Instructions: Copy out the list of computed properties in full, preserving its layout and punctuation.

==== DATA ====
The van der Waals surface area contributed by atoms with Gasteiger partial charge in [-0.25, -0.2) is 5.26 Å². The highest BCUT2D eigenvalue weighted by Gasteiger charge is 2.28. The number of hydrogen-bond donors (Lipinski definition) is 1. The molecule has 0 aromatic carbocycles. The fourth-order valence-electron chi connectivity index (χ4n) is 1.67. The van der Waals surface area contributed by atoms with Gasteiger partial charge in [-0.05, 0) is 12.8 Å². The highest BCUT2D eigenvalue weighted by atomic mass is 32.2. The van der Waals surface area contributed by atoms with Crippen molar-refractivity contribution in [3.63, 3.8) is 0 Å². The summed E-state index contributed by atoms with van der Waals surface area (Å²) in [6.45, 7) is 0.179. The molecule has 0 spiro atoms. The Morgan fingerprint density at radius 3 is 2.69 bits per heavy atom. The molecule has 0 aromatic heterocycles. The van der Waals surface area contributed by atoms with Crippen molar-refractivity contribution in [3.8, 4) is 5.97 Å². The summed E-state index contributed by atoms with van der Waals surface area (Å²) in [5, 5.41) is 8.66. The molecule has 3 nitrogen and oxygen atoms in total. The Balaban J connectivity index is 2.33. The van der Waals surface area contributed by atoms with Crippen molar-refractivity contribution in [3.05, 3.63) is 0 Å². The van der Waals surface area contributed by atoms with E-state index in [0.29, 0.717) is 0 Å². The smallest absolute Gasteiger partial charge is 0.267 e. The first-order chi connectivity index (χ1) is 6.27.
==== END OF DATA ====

The van der Waals surface area contributed by atoms with Gasteiger partial charge in [-0.25, -0.2) is 5.26 Å². The highest BCUT2D eigenvalue weighted by Gasteiger charge is 2.28. The number of hydrogen-bond donors (Lipinski definition) is 1. The molecule has 0 aromatic carbocycles. The fourth-order valence-electron chi connectivity index (χ4n) is 1.67. The van der Waals surface area contributed by atoms with Gasteiger partial charge in [-0.05, 0) is 12.8 Å². The highest BCUT2D eigenvalue weighted by atomic mass is 32.2. The van der Waals surface area contributed by atoms with Crippen molar-refractivity contribution in [3.63, 3.8) is 0 Å². The summed E-state index contributed by atoms with van der Waals surface area (Å²) in [6.45, 7) is 0.179. The molecule has 0 spiro atoms. The Morgan fingerprint density at radius 3 is 2.69 bits per heavy atom. The molecule has 0 aromatic heterocycles. The van der Waals surface area contributed by atoms with Crippen molar-refractivity contribution in [3.8, 4) is 5.97 Å². The summed E-state index contributed by atoms with van der Waals surface area (Å²) in [5, 5.41) is 8.66. The molecule has 3 nitrogen and oxygen atoms in total. The Balaban J connectivity index is 2.33. The van der Waals surface area contributed by atoms with Crippen molar-refractivity contribution in [3.05, 3.63) is 0 Å². The van der Waals surface area contributed by atoms with E-state index in [0.29, 0.717) is 0 Å². The smallest absolute Gasteiger partial charge is 0.267 e. The first-order chi connectivity index (χ1) is 6.27.